I am a Bachelor of Arts/Laws student, 4th year. I studied 'International Commercial Law', 'Refugee and Asylum Law', and 'Privacy and Data Protection Law' at the University of Oslo, Norway.

From the very start of the semester I was lucky enough to have developed a very close group of friends. These were primarily other international students I met during the orientation week program, which was a well thought out and a fun experience. One downside of this, however, is that outside of the ‘buddies’ I did not have much of a chance to get to know Norwegians.

We periodically took trips to Tromsø, Riga, Helsinki, St. Petersburg, Corfu, Copenhagen, and Amsterdam. I definitely recommend going to Tromsø in particular, as it offers a chance to see the Northern Lights (during winter), and go dog-sledding, which were two experiences I will not soon forget. I endeavored to manage these trips around study, as finding a balance between the two is important. It is easy to forget that you are not on holiday sometimes!

The area around Oslo and the student villages are rich in natural beauty, and it is best to take full advantage of this. Cross-country skiing is only a 10minute walk from your front door in winter, and likewise, a BBQ and swim at the lake is equally as close in summer. Cross –country skis can easily be rented at the universities sporting facility for up to three months. I recommend trying this out as it is the Norwegian national sport and very popular.

I managed to learn a bit of Norwegian, with free courses offered by UiO that you may take alongside your other study, or included in your study if your faculty allows. I also endeavored to improve my French, and picked up a few words of German and Dutch as a result of the friends that I made.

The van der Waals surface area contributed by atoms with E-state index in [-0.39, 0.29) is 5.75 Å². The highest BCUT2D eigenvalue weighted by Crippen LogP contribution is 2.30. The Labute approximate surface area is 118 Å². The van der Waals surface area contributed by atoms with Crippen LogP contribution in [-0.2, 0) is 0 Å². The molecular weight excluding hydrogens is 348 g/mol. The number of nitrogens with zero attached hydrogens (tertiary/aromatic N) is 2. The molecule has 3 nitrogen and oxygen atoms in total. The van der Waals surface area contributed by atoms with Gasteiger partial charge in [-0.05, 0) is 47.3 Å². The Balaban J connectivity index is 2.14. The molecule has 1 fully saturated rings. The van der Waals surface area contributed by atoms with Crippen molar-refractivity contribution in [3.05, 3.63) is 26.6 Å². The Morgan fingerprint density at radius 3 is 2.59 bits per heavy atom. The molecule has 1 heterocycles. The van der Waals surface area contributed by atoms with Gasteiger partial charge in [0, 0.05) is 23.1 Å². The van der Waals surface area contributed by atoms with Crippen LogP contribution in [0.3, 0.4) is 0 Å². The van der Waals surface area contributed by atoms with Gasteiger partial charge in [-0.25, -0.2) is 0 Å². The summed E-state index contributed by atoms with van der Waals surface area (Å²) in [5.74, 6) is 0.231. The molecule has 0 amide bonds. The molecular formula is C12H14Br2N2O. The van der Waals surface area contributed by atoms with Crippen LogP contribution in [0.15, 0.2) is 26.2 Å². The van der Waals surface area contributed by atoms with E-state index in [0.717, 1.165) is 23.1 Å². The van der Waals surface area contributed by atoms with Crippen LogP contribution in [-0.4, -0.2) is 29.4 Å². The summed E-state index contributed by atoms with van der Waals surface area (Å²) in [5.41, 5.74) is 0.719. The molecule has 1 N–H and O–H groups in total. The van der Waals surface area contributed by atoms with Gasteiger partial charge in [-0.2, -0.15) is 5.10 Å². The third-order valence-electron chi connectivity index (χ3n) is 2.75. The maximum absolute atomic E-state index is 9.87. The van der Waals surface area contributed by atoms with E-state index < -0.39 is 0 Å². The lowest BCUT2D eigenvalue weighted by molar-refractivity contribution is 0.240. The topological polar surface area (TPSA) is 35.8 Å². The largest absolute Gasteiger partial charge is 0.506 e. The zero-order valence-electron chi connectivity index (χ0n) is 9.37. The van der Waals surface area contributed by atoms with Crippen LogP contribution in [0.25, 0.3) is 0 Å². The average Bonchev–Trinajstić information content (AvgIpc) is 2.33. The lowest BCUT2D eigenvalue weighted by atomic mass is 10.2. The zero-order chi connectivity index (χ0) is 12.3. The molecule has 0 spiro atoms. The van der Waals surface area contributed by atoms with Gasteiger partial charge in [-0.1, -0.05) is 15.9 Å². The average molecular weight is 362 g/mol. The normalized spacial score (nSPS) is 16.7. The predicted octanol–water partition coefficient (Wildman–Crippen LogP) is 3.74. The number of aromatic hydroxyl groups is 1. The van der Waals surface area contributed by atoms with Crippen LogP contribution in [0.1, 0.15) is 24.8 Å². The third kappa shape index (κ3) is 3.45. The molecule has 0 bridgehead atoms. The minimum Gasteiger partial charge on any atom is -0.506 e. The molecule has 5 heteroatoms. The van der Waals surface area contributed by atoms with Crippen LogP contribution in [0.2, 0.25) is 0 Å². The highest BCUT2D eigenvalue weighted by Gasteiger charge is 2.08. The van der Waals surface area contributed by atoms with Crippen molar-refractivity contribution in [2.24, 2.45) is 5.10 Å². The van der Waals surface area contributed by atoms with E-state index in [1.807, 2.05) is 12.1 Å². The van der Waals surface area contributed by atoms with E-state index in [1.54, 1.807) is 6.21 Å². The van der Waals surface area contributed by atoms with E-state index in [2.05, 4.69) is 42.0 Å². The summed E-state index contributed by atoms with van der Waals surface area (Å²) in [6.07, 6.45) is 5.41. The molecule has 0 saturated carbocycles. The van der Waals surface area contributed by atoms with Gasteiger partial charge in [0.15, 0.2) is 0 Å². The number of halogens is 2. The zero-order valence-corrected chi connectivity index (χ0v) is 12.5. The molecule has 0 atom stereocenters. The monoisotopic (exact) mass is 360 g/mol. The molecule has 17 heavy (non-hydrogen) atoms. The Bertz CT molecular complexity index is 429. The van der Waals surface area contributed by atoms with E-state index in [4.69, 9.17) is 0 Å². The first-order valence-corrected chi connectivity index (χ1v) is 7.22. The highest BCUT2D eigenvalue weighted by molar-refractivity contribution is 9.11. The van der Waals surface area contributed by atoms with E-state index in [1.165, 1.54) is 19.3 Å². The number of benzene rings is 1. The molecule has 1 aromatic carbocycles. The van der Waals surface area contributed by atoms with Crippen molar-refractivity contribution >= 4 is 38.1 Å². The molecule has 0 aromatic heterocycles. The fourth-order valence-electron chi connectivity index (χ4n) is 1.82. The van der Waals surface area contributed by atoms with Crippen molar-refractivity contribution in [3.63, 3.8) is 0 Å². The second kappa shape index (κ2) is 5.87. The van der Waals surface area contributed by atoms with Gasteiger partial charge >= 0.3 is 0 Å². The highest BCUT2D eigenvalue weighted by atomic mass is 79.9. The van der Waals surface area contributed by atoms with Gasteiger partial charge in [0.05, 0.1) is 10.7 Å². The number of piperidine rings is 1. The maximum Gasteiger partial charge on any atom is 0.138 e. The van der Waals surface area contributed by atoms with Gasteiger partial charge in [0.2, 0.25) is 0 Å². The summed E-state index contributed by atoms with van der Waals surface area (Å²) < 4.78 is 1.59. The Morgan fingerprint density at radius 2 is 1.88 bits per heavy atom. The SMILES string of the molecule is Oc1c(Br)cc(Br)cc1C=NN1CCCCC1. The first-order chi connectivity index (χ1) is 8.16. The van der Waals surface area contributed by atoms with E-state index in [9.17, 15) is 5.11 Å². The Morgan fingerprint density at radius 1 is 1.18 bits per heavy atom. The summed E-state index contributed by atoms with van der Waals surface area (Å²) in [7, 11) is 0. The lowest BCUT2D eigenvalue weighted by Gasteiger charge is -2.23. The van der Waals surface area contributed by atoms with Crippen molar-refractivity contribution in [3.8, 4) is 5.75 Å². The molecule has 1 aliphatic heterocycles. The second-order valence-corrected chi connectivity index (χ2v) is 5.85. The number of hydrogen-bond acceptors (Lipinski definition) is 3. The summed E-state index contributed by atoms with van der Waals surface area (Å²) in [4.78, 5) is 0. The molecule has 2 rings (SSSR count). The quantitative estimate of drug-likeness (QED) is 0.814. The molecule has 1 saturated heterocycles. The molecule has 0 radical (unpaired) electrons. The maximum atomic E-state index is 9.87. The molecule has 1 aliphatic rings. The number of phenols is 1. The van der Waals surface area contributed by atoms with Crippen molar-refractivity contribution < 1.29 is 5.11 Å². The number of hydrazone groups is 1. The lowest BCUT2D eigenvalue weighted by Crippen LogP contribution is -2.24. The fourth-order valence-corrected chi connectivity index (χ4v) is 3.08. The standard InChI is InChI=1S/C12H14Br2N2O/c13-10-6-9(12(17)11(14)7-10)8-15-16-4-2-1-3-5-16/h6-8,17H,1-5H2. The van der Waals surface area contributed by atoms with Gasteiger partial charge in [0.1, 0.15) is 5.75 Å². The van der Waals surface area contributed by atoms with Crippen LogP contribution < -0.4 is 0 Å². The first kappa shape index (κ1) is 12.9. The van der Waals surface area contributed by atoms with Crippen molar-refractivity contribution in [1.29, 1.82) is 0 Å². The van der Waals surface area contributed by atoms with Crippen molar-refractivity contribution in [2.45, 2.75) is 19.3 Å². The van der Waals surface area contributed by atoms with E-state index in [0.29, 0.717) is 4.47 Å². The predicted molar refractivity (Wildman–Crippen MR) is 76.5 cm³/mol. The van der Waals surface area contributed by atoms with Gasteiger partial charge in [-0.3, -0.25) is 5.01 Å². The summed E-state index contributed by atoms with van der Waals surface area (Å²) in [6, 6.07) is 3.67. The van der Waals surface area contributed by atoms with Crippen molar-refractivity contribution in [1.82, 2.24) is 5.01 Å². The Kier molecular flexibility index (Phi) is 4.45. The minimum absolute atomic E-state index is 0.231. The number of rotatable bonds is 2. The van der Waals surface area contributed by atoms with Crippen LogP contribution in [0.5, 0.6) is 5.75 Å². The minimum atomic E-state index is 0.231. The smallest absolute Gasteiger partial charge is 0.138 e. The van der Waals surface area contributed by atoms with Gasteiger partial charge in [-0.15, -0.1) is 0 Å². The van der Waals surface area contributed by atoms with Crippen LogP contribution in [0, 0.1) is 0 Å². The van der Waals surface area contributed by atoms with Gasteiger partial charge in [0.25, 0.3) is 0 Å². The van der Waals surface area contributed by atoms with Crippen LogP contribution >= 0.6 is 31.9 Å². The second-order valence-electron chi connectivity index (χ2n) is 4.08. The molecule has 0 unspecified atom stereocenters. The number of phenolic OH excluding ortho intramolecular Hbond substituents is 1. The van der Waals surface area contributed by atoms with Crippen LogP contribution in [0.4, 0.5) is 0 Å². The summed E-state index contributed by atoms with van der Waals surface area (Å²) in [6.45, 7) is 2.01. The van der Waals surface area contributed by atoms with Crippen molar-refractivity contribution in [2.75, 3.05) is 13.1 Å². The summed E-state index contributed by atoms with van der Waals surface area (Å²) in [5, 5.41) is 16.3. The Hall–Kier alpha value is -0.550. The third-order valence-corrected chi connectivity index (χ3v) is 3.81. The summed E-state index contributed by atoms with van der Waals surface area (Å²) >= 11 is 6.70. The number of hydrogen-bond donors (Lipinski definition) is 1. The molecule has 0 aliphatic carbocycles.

I lived at Sogn Student Village, with almost all other international students either living at Sogn or Kringjsa. While they both have their advantages and disadvantages, I recommend Sogn as it is closer to the main campus at Blindern and its rooms are much nicer.

Norway is one of the most expensive countries in the world; there is no escaping this. Everything is more expensive than Australia and you need to plan your budget accordingly. While I spent more than I planned, the budget estimates on the web are more or less accurate, excluding alcohol and nights out, which were ultimately my biggest extra expense.

Since drinking in bars and clubs is the biggest expense, kitchen pre-parties will become the norm. Although you must plan ahead as alcohol is not sold after 8 on weekdays and 6 on Saturday. Additionally, everything is closed on Sunday, which can prove problematic. Keep this in mind.

I would definitely recommend taking advantage of the cheap flights to and from Europe, and plan weekends away with your friends to locations close by. Denmark, Sweden, Finland and places like Riga and Estonia are all cheap and easy to get to from Oslo.

 

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